12 May 2022
The latest CPI report yesterday showed prices in April still rising at a worrisome rate, led by recovery in service-related spending like airline fares. The monthly increases in the headline CPI and the core (excluding food and energy) rate were both above consensus expectations.
Notably, the core rate (+0.6%) rose substantially more than the headline rate (+0.3%), as the impact of food and energy was negative in April. However, the year-on-year increase in the headline CPI, which eased slightly to 8.3%, is still substantially higher than the core rate of 6.2%.
Source: Mill Street Research, Factset
Either way, the Fed remains under pressure to continue raising interest rates to try to reduce inflation pressures. It does this however, knowing that much of the reason for the current inflation is the disruption of supplies of many things due to COVID (particularly China’s recent lockdowns) and the war in Ukraine. These supply-oriented influences are things the Fed has virtually no control over, and thus can only try to keep demand more in line with the supply by raising the cost of borrowing.
Any signs of hope?
While the inflation picture remains a major source of concern, there are a few signs that the upward pressure on some prices might be easing, and investors may be responding.
While tracking prices of a representative basket of consumer goods over time is fraught with difficulties, prices for key commodities are readily trackable and can give early clues about underlying inflation pressures.
The price of oil is of course a major input driver, and has been affected by sanctions on Russia following its invasion of Ukraine. After surging earlier this year, crude oil prices have remained volatile but have held within a range since early March (top section of chart below). If step one in limiting overall inflation is to simply halt the rise in a key commodity input, then one could argue that stabilizing oil prices are an initial step in the right direction.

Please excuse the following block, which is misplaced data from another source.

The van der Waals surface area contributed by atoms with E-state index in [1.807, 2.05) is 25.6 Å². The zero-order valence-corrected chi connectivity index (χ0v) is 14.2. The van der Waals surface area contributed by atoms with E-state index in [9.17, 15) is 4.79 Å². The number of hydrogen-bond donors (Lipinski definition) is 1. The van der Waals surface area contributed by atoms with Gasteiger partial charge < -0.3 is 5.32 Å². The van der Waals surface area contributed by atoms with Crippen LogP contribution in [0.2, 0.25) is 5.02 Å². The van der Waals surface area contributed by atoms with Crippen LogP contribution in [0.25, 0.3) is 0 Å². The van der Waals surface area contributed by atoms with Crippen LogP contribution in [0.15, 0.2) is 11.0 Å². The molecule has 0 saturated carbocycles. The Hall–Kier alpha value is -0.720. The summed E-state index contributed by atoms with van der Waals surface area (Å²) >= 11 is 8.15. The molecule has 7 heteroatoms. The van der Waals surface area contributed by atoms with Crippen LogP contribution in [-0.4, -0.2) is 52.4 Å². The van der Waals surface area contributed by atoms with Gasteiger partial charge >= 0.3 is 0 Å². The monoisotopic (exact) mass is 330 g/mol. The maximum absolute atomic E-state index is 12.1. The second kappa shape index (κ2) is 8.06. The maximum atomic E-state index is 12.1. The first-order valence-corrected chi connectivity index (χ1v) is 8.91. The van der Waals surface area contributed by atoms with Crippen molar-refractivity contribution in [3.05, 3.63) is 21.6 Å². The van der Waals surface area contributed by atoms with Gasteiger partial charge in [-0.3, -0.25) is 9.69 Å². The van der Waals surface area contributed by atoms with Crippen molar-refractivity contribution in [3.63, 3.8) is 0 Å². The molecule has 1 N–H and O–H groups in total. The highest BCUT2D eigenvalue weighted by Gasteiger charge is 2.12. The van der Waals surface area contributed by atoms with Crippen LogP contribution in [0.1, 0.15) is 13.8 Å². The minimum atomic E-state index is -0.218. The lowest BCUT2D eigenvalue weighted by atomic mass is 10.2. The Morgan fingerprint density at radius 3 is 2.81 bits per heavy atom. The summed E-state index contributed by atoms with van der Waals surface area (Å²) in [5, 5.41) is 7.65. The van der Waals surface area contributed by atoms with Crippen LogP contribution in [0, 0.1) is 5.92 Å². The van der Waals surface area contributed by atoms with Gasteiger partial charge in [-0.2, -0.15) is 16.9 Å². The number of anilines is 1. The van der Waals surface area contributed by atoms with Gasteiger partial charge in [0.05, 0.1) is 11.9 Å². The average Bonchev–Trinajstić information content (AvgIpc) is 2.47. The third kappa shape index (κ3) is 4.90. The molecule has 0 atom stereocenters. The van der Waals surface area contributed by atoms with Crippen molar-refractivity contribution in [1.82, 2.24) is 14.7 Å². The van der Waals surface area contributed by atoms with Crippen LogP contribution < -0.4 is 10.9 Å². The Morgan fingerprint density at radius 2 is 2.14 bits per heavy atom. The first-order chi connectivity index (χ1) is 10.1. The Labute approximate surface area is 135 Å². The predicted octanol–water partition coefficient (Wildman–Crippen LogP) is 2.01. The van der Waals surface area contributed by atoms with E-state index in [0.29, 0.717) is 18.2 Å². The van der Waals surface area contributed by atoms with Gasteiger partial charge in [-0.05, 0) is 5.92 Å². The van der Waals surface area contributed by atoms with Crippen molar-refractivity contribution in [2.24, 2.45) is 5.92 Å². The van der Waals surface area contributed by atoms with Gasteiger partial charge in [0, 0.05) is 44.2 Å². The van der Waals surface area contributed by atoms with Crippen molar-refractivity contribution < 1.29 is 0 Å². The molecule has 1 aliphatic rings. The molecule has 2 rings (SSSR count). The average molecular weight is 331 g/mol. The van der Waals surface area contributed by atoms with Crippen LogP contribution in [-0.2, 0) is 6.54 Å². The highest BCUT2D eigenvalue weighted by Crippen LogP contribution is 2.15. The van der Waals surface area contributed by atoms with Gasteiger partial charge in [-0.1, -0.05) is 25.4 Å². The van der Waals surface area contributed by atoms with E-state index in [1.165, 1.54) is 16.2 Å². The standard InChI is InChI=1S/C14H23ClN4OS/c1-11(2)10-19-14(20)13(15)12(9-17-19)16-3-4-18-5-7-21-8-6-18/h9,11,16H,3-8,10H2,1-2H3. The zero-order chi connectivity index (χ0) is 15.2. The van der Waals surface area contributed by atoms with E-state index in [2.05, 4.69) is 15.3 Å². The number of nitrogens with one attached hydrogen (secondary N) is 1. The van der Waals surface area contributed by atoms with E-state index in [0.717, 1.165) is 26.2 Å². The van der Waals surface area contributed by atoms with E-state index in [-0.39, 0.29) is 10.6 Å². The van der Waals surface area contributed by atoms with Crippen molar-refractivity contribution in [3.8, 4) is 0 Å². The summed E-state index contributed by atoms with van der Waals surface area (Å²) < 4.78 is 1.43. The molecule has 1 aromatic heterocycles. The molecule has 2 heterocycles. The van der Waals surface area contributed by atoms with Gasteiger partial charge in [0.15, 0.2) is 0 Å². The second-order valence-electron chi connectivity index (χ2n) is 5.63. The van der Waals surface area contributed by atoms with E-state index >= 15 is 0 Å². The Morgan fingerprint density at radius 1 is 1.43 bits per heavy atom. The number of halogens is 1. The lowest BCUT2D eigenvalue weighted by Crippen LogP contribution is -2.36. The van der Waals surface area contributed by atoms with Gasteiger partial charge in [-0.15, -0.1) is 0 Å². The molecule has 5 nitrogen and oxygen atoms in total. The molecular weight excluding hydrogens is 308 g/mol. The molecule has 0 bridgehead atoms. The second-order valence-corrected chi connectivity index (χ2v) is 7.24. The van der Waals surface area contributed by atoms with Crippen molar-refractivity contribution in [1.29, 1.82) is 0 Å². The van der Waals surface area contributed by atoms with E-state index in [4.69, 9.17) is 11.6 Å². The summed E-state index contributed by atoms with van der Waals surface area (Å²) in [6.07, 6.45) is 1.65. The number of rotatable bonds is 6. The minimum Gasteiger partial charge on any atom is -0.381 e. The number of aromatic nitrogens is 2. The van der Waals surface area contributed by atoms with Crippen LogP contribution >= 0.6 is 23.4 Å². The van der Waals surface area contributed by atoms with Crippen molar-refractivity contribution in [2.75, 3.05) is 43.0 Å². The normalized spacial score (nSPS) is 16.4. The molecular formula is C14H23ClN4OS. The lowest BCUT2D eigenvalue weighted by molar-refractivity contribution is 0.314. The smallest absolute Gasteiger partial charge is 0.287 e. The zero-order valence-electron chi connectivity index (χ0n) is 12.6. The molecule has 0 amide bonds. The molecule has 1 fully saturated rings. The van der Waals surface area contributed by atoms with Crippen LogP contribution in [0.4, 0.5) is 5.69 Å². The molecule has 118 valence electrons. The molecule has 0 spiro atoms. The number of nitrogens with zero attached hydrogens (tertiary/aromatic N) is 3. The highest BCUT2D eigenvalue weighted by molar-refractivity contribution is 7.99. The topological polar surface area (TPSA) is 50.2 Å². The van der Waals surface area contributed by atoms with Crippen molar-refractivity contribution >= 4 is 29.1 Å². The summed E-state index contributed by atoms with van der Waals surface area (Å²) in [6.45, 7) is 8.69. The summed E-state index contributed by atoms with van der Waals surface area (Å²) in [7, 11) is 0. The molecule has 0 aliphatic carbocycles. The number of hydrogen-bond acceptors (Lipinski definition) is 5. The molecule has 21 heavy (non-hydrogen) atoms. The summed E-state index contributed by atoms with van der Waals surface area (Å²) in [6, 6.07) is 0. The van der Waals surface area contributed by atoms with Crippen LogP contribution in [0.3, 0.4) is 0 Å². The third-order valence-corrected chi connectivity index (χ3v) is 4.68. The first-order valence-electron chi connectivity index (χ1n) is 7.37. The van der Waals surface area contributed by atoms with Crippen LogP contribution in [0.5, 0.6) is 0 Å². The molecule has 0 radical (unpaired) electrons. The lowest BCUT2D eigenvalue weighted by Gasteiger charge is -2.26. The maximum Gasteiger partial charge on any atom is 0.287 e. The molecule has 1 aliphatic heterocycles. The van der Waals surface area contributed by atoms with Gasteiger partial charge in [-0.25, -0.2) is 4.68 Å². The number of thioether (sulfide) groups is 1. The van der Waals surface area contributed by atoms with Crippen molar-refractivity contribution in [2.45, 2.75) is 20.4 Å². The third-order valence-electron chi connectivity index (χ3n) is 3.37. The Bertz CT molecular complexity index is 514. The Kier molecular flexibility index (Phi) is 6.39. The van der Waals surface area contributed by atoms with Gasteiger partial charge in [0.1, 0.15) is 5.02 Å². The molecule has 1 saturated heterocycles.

Even more notably, the prices of industrial metals have not only stopped going up, but have actually declined substantially from their early March peak. The GSCI Industrial Metals index tracks a basket of metals including aluminum, copper, lead, nickel and zinc. It has been under heavy pressure recently due in part to a drop in demand from China (also a factor impacting the price of oil), and is down about 20% from its March peak, leaving it roughly unchanged for the year-to-date.
Source: Mill Street Research, Factset
These trends have likely helped drive the easing of inflation expectations visible in the prices of inflation swaps (which pay a return based on the growth of the CPI in return for a fixed interest rate). The near-term inflation expectations have moderated somewhat from their recent peaks, while the long-term (5-10 year) expectations have remained fairly stable near the Fed’s longer-term inflation target of about 2.5% on the CPI.
Source: Mill Street Research, Bloomberg
Housing costs likely to keep CPI elevated near-term
Even if some important commodity prices do moderate (or moderate further), the overall CPI is unlikely to decelerate dramatically due to the influence of its biggest component: housing (or shelter). The CPI uses “owner’s equivalent rent” as its primary measure of housing costs, which essentially estimates the amount a homeowner would pay to rent their house. That component tends to be more persistent than many others, and its year-on-year rate of increase, at 4.8%, has recently hit its fastest pace since 1990.
So while higher mortgage rates and reduced housing affordability will likely put some pressure on home price growth as the year progresses, it will likely take some time for the rent-based housing price component to turn down. Until that happens, the headline CPI could remain elevated. Signs of stability or pullbacks in elevated commodity prices would be a welcome first step, but there are several more steps required before a clear break in inflation pressure will be visible.